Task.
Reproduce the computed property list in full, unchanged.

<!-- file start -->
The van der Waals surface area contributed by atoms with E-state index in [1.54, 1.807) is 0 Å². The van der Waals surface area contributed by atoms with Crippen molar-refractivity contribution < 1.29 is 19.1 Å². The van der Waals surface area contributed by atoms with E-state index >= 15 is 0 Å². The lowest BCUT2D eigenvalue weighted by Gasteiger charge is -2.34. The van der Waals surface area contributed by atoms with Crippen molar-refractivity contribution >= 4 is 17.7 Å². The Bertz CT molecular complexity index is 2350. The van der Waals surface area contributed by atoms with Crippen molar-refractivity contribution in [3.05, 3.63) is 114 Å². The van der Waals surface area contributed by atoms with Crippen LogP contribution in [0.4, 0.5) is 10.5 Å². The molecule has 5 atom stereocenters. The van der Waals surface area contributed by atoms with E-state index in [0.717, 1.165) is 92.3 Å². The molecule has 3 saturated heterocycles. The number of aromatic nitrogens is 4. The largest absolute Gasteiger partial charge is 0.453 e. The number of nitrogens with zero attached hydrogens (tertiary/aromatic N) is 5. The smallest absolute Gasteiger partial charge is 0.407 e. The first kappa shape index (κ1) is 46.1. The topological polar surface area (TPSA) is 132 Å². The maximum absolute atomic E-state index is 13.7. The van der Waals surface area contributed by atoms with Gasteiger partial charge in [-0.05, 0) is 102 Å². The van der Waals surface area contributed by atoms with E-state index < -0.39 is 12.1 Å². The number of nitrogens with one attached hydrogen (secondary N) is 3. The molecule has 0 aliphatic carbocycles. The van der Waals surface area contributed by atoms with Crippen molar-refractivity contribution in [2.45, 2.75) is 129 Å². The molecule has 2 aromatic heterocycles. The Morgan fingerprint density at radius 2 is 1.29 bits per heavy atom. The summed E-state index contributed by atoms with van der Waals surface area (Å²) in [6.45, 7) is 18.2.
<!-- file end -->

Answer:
The van der Waals surface area contributed by atoms with E-state index in [1.54, 1.807) is 0 Å². The van der Waals surface area contributed by atoms with Crippen molar-refractivity contribution < 1.29 is 19.1 Å². The van der Waals surface area contributed by atoms with E-state index >= 15 is 0 Å². The lowest BCUT2D eigenvalue weighted by Gasteiger charge is -2.34. The van der Waals surface area contributed by atoms with Crippen molar-refractivity contribution >= 4 is 17.7 Å². The Bertz CT molecular complexity index is 2350. The van der Waals surface area contributed by atoms with Crippen molar-refractivity contribution in [3.05, 3.63) is 114 Å². The van der Waals surface area contributed by atoms with Crippen LogP contribution in [0.4, 0.5) is 10.5 Å². The molecule has 5 atom stereocenters. The van der Waals surface area contributed by atoms with E-state index in [0.717, 1.165) is 92.3 Å². The molecule has 3 saturated heterocycles. The number of aromatic nitrogens is 4. The largest absolute Gasteiger partial charge is 0.453 e. The number of nitrogens with zero attached hydrogens (tertiary/aromatic N) is 5. The smallest absolute Gasteiger partial charge is 0.407 e. The first kappa shape index (κ1) is 46.1. The topological polar surface area (TPSA) is 132 Å². The maximum absolute atomic E-state index is 13.7. The van der Waals surface area contributed by atoms with Gasteiger partial charge in [-0.05, 0) is 102 Å². The van der Waals surface area contributed by atoms with E-state index < -0.39 is 12.1 Å². The number of nitrogens with one attached hydrogen (secondary N) is 3. The molecule has 0 aliphatic carbocycles. The van der Waals surface area contributed by atoms with Crippen molar-refractivity contribution in [2.45, 2.75) is 129 Å². The molecule has 2 aromatic heterocycles. The Morgan fingerprint density at radius 2 is 1.29 bits per heavy atom. The summed E-state index contributed by atoms with van der Waals surface area (Å²) in [6.45, 7) is 18.2.